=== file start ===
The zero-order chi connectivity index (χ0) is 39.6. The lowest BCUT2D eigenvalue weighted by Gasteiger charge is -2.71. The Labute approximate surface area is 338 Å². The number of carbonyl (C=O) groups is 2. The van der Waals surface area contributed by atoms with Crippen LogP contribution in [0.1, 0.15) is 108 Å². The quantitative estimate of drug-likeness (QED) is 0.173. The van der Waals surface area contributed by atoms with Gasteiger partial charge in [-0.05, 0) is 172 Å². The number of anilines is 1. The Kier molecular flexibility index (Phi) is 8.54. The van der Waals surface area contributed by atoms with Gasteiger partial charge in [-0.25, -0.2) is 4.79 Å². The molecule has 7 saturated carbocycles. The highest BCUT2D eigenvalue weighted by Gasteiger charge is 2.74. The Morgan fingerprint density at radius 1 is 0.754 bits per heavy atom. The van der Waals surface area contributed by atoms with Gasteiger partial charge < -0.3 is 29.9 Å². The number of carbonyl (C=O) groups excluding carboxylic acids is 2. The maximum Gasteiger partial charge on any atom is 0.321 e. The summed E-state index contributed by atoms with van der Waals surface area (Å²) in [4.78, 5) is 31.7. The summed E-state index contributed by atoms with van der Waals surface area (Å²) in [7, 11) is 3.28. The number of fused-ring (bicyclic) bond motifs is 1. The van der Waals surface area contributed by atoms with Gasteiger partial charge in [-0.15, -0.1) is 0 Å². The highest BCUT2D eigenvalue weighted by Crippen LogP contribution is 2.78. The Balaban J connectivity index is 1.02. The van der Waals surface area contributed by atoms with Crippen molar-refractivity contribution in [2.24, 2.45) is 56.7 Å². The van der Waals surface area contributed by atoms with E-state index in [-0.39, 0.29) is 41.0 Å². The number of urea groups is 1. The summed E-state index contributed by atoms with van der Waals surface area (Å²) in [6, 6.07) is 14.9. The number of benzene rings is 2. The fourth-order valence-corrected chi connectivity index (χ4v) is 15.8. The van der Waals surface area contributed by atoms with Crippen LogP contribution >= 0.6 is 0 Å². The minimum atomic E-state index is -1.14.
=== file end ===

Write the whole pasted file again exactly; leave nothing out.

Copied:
The zero-order chi connectivity index (χ0) is 39.6. The lowest BCUT2D eigenvalue weighted by Gasteiger charge is -2.71. The Labute approximate surface area is 338 Å². The number of carbonyl (C=O) groups is 2. The van der Waals surface area contributed by atoms with Crippen LogP contribution in [0.1, 0.15) is 108 Å². The quantitative estimate of drug-likeness (QED) is 0.173. The van der Waals surface area contributed by atoms with Gasteiger partial charge in [-0.05, 0) is 172 Å². The number of anilines is 1. The Kier molecular flexibility index (Phi) is 8.54. The van der Waals surface area contributed by atoms with Gasteiger partial charge in [-0.25, -0.2) is 4.79 Å². The molecule has 7 saturated carbocycles. The highest BCUT2D eigenvalue weighted by Gasteiger charge is 2.74. The Morgan fingerprint density at radius 1 is 0.754 bits per heavy atom. The van der Waals surface area contributed by atoms with Gasteiger partial charge < -0.3 is 29.9 Å². The number of carbonyl (C=O) groups excluding carboxylic acids is 2. The maximum Gasteiger partial charge on any atom is 0.321 e. The summed E-state index contributed by atoms with van der Waals surface area (Å²) in [4.78, 5) is 31.7. The summed E-state index contributed by atoms with van der Waals surface area (Å²) in [7, 11) is 3.28. The number of fused-ring (bicyclic) bond motifs is 1. The van der Waals surface area contributed by atoms with Gasteiger partial charge in [-0.15, -0.1) is 0 Å². The highest BCUT2D eigenvalue weighted by Crippen LogP contribution is 2.78. The Balaban J connectivity index is 1.02. The van der Waals surface area contributed by atoms with Crippen molar-refractivity contribution in [2.24, 2.45) is 56.7 Å². The van der Waals surface area contributed by atoms with E-state index in [-0.39, 0.29) is 41.0 Å². The number of urea groups is 1. The summed E-state index contributed by atoms with van der Waals surface area (Å²) in [6, 6.07) is 14.9. The number of benzene rings is 2. The fourth-order valence-corrected chi connectivity index (χ4v) is 15.8. The van der Waals surface area contributed by atoms with Crippen LogP contribution >= 0.6 is 0 Å². The minimum atomic E-state index is -1.14.